When I was a little girl, I had a blanket. I think I had two, actually, but one disappeared along the way to childhood. It was a soft pink flannel baby blanket – nothing special. I loved the way it felt, and I liked to suck on a spot around the edge until it was nice and wet, and then I’d rub it against my face and in between my fingers while I moved my tongue against the roof of my mouth in a soothing way.
When I was nine years old, my dad told me I was too old to have a blanket. He tried reasoning with me. He tried hiding it from me. He tried bargaining with me. I wanted my fucking blanket. It wasn’t like I carried it around outside the house or took it to school. It soothed me at night. It made me feel safe and happy. So what?
The thing eventually fell apart, after years of rubbings and washings and being tied into knot balls by my tormenting father. I don’t remember missing it too terribly much after that.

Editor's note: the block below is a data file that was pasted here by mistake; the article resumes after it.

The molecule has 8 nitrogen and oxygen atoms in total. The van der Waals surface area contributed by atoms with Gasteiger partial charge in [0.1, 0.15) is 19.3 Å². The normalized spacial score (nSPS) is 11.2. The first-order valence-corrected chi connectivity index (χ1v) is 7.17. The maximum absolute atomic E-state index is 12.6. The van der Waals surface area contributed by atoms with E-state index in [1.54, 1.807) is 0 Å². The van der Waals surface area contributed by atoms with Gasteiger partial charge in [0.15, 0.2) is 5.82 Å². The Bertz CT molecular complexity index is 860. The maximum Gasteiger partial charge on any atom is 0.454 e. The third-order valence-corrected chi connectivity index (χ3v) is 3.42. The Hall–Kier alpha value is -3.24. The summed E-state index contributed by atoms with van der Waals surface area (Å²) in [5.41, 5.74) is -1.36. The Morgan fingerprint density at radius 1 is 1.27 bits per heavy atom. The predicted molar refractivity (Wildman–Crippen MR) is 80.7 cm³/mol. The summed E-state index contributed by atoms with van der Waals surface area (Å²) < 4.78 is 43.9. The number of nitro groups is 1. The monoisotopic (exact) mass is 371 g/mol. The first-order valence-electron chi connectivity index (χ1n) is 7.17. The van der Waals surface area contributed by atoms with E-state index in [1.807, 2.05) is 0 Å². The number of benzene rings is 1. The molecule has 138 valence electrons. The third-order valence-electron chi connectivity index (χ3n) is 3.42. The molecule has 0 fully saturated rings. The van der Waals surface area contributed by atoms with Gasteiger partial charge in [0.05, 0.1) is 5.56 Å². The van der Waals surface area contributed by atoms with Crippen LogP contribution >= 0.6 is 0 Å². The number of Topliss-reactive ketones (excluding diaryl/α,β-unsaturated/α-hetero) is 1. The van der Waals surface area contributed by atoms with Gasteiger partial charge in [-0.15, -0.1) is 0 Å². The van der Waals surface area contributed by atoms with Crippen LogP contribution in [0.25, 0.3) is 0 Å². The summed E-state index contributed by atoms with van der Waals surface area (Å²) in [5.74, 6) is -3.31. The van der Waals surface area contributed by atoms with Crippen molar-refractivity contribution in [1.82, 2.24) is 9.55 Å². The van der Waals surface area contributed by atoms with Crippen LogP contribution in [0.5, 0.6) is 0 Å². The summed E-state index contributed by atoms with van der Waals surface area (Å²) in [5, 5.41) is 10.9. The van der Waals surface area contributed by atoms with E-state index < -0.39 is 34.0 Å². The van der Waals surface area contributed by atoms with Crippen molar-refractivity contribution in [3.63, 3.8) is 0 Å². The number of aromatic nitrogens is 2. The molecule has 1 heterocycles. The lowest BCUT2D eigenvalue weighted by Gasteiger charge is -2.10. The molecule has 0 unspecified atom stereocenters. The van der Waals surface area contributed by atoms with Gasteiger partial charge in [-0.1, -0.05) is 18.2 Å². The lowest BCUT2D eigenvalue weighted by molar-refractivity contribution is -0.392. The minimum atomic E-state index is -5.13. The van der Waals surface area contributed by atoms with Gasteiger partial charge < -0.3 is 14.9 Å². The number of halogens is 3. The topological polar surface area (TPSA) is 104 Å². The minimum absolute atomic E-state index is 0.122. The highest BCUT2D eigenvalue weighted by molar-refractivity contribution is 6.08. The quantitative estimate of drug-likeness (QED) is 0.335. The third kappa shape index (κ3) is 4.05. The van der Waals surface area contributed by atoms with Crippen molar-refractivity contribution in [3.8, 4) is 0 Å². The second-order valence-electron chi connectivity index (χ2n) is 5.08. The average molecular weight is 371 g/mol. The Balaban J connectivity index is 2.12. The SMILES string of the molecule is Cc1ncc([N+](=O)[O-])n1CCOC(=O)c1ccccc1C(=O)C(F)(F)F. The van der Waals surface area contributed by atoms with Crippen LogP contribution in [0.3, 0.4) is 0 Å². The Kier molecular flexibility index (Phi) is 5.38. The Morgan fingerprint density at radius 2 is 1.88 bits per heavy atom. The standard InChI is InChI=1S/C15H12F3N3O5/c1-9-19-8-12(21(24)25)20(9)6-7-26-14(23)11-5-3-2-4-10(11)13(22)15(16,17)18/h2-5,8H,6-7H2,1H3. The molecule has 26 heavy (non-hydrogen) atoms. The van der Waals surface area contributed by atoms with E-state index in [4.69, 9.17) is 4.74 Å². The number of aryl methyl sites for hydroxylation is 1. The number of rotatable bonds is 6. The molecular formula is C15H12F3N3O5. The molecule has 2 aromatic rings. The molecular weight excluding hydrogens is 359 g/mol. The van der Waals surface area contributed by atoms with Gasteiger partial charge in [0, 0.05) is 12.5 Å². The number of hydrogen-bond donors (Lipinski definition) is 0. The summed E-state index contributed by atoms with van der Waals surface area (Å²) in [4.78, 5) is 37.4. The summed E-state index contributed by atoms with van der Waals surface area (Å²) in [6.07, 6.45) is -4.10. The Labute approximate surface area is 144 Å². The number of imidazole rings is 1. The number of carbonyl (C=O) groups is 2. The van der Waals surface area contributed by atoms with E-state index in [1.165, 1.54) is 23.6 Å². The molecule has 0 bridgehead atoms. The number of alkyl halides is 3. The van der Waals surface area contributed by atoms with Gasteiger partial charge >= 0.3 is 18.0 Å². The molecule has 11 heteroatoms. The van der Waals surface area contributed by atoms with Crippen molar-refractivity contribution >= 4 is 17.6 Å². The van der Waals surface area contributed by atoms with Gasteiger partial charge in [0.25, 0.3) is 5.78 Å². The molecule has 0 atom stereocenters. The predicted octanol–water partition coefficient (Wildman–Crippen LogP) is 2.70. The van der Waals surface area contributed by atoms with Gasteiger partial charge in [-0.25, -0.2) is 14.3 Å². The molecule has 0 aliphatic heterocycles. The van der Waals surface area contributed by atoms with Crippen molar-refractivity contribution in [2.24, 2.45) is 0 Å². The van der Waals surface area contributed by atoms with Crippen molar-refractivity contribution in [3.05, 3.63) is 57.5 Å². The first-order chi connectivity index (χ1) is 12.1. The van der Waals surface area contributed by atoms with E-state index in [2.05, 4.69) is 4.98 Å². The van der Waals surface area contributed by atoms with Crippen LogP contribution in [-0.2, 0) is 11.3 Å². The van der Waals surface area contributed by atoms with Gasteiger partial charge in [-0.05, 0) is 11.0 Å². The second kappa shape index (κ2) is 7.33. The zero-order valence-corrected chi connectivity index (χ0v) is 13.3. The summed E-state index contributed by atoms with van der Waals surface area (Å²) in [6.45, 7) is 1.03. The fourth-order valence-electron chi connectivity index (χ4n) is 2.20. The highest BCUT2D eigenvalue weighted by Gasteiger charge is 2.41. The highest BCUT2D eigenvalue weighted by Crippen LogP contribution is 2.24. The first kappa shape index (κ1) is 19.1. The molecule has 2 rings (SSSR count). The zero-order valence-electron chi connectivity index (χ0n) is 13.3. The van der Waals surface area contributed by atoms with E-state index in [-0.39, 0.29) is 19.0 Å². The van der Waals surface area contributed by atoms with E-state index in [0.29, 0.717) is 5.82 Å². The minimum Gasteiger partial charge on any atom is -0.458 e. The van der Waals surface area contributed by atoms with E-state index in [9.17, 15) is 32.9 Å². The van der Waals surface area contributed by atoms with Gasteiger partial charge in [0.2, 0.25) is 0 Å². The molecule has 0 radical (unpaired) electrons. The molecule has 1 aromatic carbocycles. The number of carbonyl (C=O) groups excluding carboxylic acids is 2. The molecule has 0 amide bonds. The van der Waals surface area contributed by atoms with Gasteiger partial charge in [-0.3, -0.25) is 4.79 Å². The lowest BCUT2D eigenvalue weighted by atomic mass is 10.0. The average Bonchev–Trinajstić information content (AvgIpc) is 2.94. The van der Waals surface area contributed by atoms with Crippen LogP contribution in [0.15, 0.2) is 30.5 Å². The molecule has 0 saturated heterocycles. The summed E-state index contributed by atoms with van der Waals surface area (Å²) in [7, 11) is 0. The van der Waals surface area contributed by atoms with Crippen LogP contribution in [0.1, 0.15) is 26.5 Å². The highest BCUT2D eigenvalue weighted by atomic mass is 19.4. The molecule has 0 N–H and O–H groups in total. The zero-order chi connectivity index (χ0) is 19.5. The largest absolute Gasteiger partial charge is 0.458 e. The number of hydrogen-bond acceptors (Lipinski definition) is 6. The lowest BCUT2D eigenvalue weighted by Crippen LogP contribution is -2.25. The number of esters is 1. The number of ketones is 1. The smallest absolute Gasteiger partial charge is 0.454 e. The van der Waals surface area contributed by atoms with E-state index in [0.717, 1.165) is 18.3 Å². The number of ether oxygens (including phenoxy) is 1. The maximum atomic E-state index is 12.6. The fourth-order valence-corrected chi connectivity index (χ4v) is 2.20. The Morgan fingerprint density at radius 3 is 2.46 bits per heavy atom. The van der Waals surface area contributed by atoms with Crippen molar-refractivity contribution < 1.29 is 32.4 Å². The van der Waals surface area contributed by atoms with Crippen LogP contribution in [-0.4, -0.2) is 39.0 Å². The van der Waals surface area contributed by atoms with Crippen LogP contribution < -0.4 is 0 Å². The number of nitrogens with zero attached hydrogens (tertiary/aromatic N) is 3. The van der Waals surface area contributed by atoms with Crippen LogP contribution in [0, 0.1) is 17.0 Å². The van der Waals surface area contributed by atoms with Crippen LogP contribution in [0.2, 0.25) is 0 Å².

Now that I’m a big girl, I don’t need a blanket anymore, but one day a prince came along who became my safe place. He just makes everything feel better. Any tiny adjustment in our routine affects me like a knot in my blanket. It frustrates me and I’m unsettled until everything has been unwound and feels smooth again.
I can’t get enough. It’s never enough. But every minute is like some magic dose of calm and happiness to which I’ve grown accustomed and dependent upon, like the air that fills my lungs. I crave it. I need it. And when I get it, I feel alive and content and restored to sanity.
Thank god I can breathe again.